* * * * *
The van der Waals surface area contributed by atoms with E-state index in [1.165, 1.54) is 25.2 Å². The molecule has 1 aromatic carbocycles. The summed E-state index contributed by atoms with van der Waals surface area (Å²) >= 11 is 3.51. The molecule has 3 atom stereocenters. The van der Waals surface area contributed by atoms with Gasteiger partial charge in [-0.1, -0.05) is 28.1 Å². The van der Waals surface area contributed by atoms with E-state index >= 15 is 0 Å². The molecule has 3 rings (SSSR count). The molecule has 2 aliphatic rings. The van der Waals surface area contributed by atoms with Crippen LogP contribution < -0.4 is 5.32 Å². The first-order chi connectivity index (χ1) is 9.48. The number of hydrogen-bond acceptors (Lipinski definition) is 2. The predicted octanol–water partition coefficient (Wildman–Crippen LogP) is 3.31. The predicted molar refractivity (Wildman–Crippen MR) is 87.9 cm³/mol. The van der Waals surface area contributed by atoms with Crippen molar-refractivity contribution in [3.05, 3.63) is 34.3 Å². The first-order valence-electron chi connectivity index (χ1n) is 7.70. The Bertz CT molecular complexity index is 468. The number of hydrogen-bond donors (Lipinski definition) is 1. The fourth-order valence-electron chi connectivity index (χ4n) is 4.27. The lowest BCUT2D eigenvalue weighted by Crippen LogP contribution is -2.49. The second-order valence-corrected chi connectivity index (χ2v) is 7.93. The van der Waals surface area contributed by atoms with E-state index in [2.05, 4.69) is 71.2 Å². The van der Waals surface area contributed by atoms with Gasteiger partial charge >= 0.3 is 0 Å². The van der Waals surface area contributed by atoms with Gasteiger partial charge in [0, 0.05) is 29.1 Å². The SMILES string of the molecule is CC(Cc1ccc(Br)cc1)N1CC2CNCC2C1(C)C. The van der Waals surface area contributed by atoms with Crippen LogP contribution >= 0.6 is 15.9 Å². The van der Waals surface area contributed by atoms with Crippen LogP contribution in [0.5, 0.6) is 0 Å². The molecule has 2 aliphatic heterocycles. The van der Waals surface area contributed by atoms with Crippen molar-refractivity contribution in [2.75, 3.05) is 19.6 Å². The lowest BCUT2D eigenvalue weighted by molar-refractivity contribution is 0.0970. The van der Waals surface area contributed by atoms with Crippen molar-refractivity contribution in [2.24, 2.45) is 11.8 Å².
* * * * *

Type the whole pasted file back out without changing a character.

The van der Waals surface area contributed by atoms with E-state index in [1.165, 1.54) is 25.2 Å². The molecule has 1 aromatic carbocycles. The summed E-state index contributed by atoms with van der Waals surface area (Å²) >= 11 is 3.51. The molecule has 3 atom stereocenters. The van der Waals surface area contributed by atoms with Gasteiger partial charge in [-0.1, -0.05) is 28.1 Å². The van der Waals surface area contributed by atoms with E-state index >= 15 is 0 Å². The molecule has 3 rings (SSSR count). The molecule has 2 aliphatic rings. The van der Waals surface area contributed by atoms with Crippen LogP contribution < -0.4 is 5.32 Å². The first-order chi connectivity index (χ1) is 9.48. The number of hydrogen-bond acceptors (Lipinski definition) is 2. The predicted octanol–water partition coefficient (Wildman–Crippen LogP) is 3.31. The predicted molar refractivity (Wildman–Crippen MR) is 87.9 cm³/mol. The van der Waals surface area contributed by atoms with Crippen molar-refractivity contribution in [3.05, 3.63) is 34.3 Å². The first-order valence-electron chi connectivity index (χ1n) is 7.70. The Bertz CT molecular complexity index is 468. The number of hydrogen-bond donors (Lipinski definition) is 1. The fourth-order valence-electron chi connectivity index (χ4n) is 4.27. The lowest BCUT2D eigenvalue weighted by Crippen LogP contribution is -2.49. The second-order valence-corrected chi connectivity index (χ2v) is 7.93. The van der Waals surface area contributed by atoms with E-state index in [2.05, 4.69) is 71.2 Å². The van der Waals surface area contributed by atoms with Gasteiger partial charge >= 0.3 is 0 Å². The van der Waals surface area contributed by atoms with Gasteiger partial charge in [0, 0.05) is 29.1 Å². The SMILES string of the molecule is CC(Cc1ccc(Br)cc1)N1CC2CNCC2C1(C)C. The van der Waals surface area contributed by atoms with Crippen LogP contribution >= 0.6 is 15.9 Å². The van der Waals surface area contributed by atoms with Crippen LogP contribution in [0.5, 0.6) is 0 Å². The molecule has 2 aliphatic heterocycles. The van der Waals surface area contributed by atoms with Crippen molar-refractivity contribution in [2.75, 3.05) is 19.6 Å². The lowest BCUT2D eigenvalue weighted by molar-refractivity contribution is 0.0970. The van der Waals surface area contributed by atoms with Crippen molar-refractivity contribution in [2.24, 2.45) is 11.8 Å².